With the well drying up on Pentagon purchases, U.S. defense contractors are seeking a controversial change in the mission of the Export-Import Bank to allow it to support overseas military sales, Bush administration and industry officials said yesterday.

The plan has won support from the Defense and State departments. It is included in a preliminary draft of the new federal budget, which will be released next month. The draft calls for up to $1 billion of the Ex-Im Bank budget to go for financing military sales to NATO nations, Japan and possibly Israel. The $1 billion could support as much as $30 billion in military sales, however. The appropriations sought by the defense contractors would serve only as a reserve for the Ex-Im Bank in case of default on its loans, an industry official said.

The Export-Import Bank, which provides loans and guarantees to help U.S. companies finance sales in overseas markets, has been banned by law for 23 years from financing military sales to developing countries. As a matter of policy, the bank has refused to support military sales to developed nations.

Now, major defense contractors such as Grumman Corp., Martin-Marietta Co. and Lockheed Corp. are working with the Pentagon to push for the change, industry sources said.

But the idea has run into opposition on Capitol Hill and at major exporting firms, such as Boeing Co., which fear that opening the door to Ex-Im Bank financing of military sales will divert money from commercial exports at a time when arranging for cut-rate credit has become a major technique for winning overseas orders.

"Crowding out is what worries me. The bank doesn't have enough money for commercial transactions as it is," said Sen. John Heinz (R-Pa.), a member of the Senate Banking Committee, which has jurisdiction over the Ex-Im Bank.

"Philosophically, we are opposed to the use of Ex-Im Bank funds to finance military sales," said Jack Pierce, Boeing's treasurer, adding that all aspects of military sales should be handled through the Pentagon, which has the needed expertise.

As recently as July, Ex-Im President John D. Macomber opposed adding a military-support program, writing to Senate Banking Committee Chairman Donald W. Riegle Jr. (D-Mich.) that it would "represent a fundamental reorientation of the focus of Ex-Im Bank's programs" and "divert personnel from commercial export financing."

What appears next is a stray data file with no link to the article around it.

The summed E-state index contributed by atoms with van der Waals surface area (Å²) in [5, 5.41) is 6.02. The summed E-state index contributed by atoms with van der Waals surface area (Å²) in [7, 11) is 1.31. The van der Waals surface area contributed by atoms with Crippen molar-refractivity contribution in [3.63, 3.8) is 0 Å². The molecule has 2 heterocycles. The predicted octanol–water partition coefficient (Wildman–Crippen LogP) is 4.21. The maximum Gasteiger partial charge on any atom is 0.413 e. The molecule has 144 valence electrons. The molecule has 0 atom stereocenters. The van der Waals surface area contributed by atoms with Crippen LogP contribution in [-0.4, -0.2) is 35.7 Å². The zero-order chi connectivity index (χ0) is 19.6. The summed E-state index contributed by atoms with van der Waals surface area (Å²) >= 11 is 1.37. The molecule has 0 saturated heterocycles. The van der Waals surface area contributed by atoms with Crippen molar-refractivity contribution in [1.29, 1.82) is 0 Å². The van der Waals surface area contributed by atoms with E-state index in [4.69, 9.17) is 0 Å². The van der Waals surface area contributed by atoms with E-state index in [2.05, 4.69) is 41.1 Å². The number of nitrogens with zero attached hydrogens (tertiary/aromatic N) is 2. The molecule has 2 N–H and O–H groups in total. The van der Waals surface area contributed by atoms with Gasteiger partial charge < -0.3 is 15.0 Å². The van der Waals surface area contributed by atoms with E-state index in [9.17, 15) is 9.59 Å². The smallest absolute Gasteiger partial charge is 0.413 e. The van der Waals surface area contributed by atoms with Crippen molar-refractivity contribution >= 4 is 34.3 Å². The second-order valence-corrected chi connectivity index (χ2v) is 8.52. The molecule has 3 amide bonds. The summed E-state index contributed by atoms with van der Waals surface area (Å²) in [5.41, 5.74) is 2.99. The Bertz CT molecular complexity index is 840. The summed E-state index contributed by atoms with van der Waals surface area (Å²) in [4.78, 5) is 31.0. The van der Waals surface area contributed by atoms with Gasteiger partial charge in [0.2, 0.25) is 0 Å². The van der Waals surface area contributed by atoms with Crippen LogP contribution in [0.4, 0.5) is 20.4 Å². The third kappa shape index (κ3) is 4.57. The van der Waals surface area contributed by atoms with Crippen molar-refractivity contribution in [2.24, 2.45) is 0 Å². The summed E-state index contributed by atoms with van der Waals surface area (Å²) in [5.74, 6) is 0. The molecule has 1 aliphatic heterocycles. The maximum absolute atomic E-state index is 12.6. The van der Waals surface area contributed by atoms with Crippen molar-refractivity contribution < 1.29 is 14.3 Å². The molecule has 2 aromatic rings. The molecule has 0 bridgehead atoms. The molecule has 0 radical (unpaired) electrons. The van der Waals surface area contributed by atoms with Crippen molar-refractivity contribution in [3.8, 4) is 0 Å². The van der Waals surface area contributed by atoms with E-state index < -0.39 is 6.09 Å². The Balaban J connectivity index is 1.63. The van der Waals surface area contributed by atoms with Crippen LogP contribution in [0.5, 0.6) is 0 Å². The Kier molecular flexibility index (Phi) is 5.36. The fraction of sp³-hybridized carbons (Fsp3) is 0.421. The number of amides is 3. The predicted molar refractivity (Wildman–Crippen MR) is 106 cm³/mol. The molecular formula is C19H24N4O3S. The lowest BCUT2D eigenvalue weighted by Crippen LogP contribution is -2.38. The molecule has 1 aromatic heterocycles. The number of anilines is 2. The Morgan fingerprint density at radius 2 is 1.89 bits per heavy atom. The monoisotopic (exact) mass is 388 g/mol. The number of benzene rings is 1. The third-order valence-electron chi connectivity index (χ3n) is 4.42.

Bank officials appear now to have changed their position, administration sources said, partially as a result of a meeting after Christmas between Macomber and Deputy Secretary of State Lawrence W. Eagleburger, who strongly supports allowing Ex-Im Bank financing for military sales.

The Defense Department and military contractors want new markets for U.S. equipment in the face of shrinking U.S. defense expenditures. The Pentagon is seeking to preserve the industry capability to build planes, tanks and guns in case of future needs, and defense firms are fighting to stay alive, sources said. Pentagon funding for foreign military sales currently are almost exclusively earmarked for two countries -- Egypt and Israel.

"There has been a change in the business of military sales with intense competition" among countries to win foreign markets, said Eugene Lawson, first vice president of the Ex-Im Bank. "As defense production winds down, it is very difficult {for companies} to make the transition from basically a Cold War environment to a civilian economy."

Defense Secretary Richard B. Cheney's decision Monday to cancel the Navy's $6.2 billion contract to design a new A-12 "stealth" bomber illustrated how much the defense industry has changed since the end of superpower confrontation. Defense contracts are looking more now to sales to developed countries that can afford to buy sophisticated and expensive weapons systems.

A State Department official noted that Britain, France and Germany provide Ex-Im Bank-type financing for their defense industries.

"There is no question the pressure is mounting. It is not only the United States but Europe that sees a shrinking of the military budget formerly devoted to NATO and the East-West conflict. But that is all the more reason that military financing should rest in the Pentagon," said Boeing's Pierce, voicing one of his company's rare public disagreements with the rest of the U.S. aerospace industry.

He said Ex-Im Bank funding should be reserved for commercial projects because of the uncertainty in global financial markets that could reduce the ability of U.S. companies to gain money for their export sales.

A proponent of the program said, however, that "it is an industry-wide effort to find some way to compete with foreign countries that subsidize their companies. We are just looking for some kind of government help, at least credit guarantees, so we can sell our products."

The Ex-Im Bank's Lawson said any program of supporting military sales would be very small and wouldn't crowd out commercial financing. "There will be no commercial sales that will go unfunded," he said. "There will be no robbing of Peter to pay Paul."